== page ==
Same question, different reactions….

I feel like my posts about Mabel lately are somewhat repetitive.  They all center around the seemingly inevitable question of “is he your first?” I write about it because I’m finding that the question leads to so many different outcomes.

I awkwardly made my way into the shop door, pushing the stroller with one hand carrying a bag and the carseat base with the other.  As I waited in the office of the autobody shop, I cooed at Felix and made silly faces.  The shop owner asked “Is he your first?”
“My second ,” I said with a smile that I like to think comes off as peaceful.
“Oh yeah? How old’s your first.”
“She would have been almost two, but she died.” My tone was calm and warm.
“Oh, I”m sorry.” He should have stopped there, but sometimes people just don’t know when to shut up. “So he’s really you first?”
No, stupid, I just told you.  He is my SECOND. My first baby- my daughter- my Mabel- she died.  Her death does not negate her existence. If your mother died, it doesn’t mean you never had a mother.  
“He is my first living child.”
I sat on the floor of an apartment we rent out as a handyman made a repair on the door.  He had done some work for me in the past- a couple things over the past few years, so I had seen him very sporadically.  He helped with a messy bathroom repair a bit over two years ago- it was messy in the literal sense as well as the figurative sense- with lots of fighting with the upstairs unit owner whose toilet overflowed causing water damage in my unit’s bathroom.  The owner had given me a hard time and finally quite nastily snapped at me “I’m having ankle surgery in a few days, I don”t have time for this!”  At the time I was newly pregnant with Mabel, but we thought I was miscarrying and I so badly wanted to snap back “Well I’m miscarrying a very wanted baby and I don’t have time for you!”  But I didn’t.  This handyman was doing the work on the bathroom and so he is intertwined in my memory of that time.
When I was letting him in the door, he say me juggling to hold Felix and find my keys in my pocket and offered to hold the baby. I let him easily. We chitchatted a bit as he made the easy repair.  He was asking about Felix and to continue to small talk I asked if he had kids- a question I ask with nervousness, reminded of how hard that question has been for me.  But I asked because I was totally prepared for an answer about dead children.  I could handle it.
“No,” he said ” And it’s too late for that.  I dont want to be a grandfather to any kids-” suggesting he thought he was too old . His parents had him in their 40s and he would want to be a younger father.  I sensed a bit of sadness in him, though I wasn’t in a position to address it.
“And he’s your first, right?”
“My second,” again that peaceful smile crossed my lips.
“Oh I didn’t know you had another!  How old?”
“She would have been almost two, but she died last year.”
“Oh my goodness, I’m so sorry.  I’m sorry I asked!”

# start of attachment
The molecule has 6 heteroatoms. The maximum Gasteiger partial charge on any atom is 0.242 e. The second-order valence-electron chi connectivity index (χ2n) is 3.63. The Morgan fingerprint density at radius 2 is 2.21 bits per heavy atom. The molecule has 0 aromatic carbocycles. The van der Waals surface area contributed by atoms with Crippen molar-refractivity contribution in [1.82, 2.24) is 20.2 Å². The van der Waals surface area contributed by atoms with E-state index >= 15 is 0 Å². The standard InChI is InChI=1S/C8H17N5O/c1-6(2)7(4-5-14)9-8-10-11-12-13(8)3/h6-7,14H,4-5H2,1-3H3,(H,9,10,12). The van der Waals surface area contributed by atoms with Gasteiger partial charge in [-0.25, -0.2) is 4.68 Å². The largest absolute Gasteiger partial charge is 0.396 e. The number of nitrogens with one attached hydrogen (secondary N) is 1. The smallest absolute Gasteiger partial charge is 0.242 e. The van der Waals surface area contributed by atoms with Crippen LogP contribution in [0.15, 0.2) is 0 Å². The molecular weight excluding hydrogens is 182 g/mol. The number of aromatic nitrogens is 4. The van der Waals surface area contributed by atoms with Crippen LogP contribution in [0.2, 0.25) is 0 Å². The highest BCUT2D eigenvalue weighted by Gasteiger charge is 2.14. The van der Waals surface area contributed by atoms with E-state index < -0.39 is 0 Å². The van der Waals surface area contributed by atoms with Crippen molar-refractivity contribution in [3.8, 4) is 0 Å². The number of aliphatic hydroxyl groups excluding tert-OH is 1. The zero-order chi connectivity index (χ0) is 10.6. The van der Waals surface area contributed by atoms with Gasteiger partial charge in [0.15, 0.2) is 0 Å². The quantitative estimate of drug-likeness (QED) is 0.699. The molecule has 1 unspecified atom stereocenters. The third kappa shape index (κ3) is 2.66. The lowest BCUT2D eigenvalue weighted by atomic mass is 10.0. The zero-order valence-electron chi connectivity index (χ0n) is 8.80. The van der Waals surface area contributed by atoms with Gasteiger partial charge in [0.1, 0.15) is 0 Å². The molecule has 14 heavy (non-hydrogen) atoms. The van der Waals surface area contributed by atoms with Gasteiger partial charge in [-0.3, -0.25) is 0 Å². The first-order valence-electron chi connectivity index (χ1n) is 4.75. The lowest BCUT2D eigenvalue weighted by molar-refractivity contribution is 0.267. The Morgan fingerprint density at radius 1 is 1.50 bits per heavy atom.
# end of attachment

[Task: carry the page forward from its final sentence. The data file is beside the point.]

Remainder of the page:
“Thank you- and it’s ok.  I like talking about her.”
“Well I bet she would have made a really awesome big sister.”
I smiled at that.  The first time I heard those words.  My heart swelled. “Yes. Yes she would.”

That same day

“has not had a period since birth of her son on February 15, 2014”

I read the last note I had written on the patient before I went in to see her.  I rarely am so specific in the dating- usually I’d say something along the lines of  “has not had a period since childbirth 5 months ago.”  Clearly the date had struck me.  I wrote it down mindfully, deliberately in the note.  I remember that visit.  I was seeing the patient in the same room actually and thought of how that was also Mabel’s birthday.  At the time all I could think of was how she had a baby to go home to and I did not.

On this day, many months later, a new thought crossed my mind when I re-read my note.  As I stared at her, all I could think of was how she had been on the labor floor at the same time as me.  She was there, down the hall, when I was wheeled from the NICU back to my labor room so that we could call our family in private and tell them our daughter was going to die soon.  As I said “it’s a girl!” in the same breath as “her time with us is short,” picturing the five pound wonder child I had just left on a warmer, tubes criss crossing her slowly bluing face and body, this woman was holding her baby on her chest, shushing those first newborn cries and excitedly cooing over her own little wonder.  Not long later I held my dead daughter as I struggled to keep my eyes open, having been up all night in labor, but not wanting admit I needed sleep for it meant saying good bye to my baby forever.  She probably struggled with fatigue as well, wondering how on earth she would be able to take care of her needy little one when she was just so tired.  I returned to a postpartum room, crawled into the hospital bed with my husband and slept, undisturbed in a quiet room.  She went down the hall, her attempted sleep punctuated by cries telling of a needed diaper change or feeding.  I walked out of the hospital with a box and she was wheeled out with a baby.

I write these words not out of bitterness and jealousy, as I would have many months ago, but out of fascination… that here we both were, face to face, our lives forever changed by the birth of our first children on that same fateful February day, in the same place, but how very very different our lives are now.